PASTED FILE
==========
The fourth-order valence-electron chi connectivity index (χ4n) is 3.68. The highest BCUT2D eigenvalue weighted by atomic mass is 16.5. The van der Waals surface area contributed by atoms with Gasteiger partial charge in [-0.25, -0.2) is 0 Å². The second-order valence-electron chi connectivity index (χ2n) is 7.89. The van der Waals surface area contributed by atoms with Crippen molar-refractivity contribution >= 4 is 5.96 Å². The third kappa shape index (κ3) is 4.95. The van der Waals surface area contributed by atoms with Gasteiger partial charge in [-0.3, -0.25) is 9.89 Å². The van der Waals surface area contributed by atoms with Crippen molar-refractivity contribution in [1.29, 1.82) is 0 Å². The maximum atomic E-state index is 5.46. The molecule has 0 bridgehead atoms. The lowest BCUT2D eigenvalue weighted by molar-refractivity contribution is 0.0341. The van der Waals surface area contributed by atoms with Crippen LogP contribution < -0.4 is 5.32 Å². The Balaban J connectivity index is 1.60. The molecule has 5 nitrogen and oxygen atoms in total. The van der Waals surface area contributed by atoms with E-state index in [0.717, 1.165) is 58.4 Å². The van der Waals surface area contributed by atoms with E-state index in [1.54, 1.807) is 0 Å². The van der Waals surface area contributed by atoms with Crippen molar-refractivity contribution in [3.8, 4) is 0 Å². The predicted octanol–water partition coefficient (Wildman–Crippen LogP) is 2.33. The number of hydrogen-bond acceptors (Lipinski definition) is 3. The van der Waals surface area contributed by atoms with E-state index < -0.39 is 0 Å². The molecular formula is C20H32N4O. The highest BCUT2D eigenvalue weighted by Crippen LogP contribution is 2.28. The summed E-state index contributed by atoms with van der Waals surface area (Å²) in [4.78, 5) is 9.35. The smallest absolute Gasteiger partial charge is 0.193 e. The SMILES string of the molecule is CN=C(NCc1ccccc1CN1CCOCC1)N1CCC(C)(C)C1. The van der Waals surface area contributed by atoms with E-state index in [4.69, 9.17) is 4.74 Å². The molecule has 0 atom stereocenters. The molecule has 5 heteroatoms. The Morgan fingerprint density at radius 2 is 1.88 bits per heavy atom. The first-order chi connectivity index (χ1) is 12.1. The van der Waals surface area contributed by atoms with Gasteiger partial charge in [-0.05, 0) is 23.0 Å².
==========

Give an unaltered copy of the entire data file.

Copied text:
The fourth-order valence-electron chi connectivity index (χ4n) is 3.68. The highest BCUT2D eigenvalue weighted by atomic mass is 16.5. The van der Waals surface area contributed by atoms with Gasteiger partial charge in [-0.25, -0.2) is 0 Å². The second-order valence-electron chi connectivity index (χ2n) is 7.89. The van der Waals surface area contributed by atoms with Crippen molar-refractivity contribution >= 4 is 5.96 Å². The third kappa shape index (κ3) is 4.95. The van der Waals surface area contributed by atoms with Gasteiger partial charge in [-0.3, -0.25) is 9.89 Å². The van der Waals surface area contributed by atoms with Crippen molar-refractivity contribution in [1.29, 1.82) is 0 Å². The maximum atomic E-state index is 5.46. The molecule has 0 bridgehead atoms. The lowest BCUT2D eigenvalue weighted by molar-refractivity contribution is 0.0341. The van der Waals surface area contributed by atoms with Crippen LogP contribution < -0.4 is 5.32 Å². The Balaban J connectivity index is 1.60. The molecule has 5 nitrogen and oxygen atoms in total. The van der Waals surface area contributed by atoms with E-state index in [0.717, 1.165) is 58.4 Å². The van der Waals surface area contributed by atoms with E-state index in [1.54, 1.807) is 0 Å². The van der Waals surface area contributed by atoms with Crippen molar-refractivity contribution in [3.8, 4) is 0 Å². The predicted octanol–water partition coefficient (Wildman–Crippen LogP) is 2.33. The number of hydrogen-bond acceptors (Lipinski definition) is 3. The van der Waals surface area contributed by atoms with E-state index < -0.39 is 0 Å². The molecular formula is C20H32N4O. The highest BCUT2D eigenvalue weighted by Crippen LogP contribution is 2.28. The summed E-state index contributed by atoms with van der Waals surface area (Å²) in [4.78, 5) is 9.35. The smallest absolute Gasteiger partial charge is 0.193 e. The SMILES string of the molecule is CN=C(NCc1ccccc1CN1CCOCC1)N1CCC(C)(C)C1. The van der Waals surface area contributed by atoms with E-state index in [4.69, 9.17) is 4.74 Å². The molecule has 0 atom stereocenters. The molecule has 5 heteroatoms. The Morgan fingerprint density at radius 2 is 1.88 bits per heavy atom. The first-order chi connectivity index (χ1) is 12.1. The van der Waals surface area contributed by atoms with Gasteiger partial charge in [-0.05, 0) is 23.0 Å².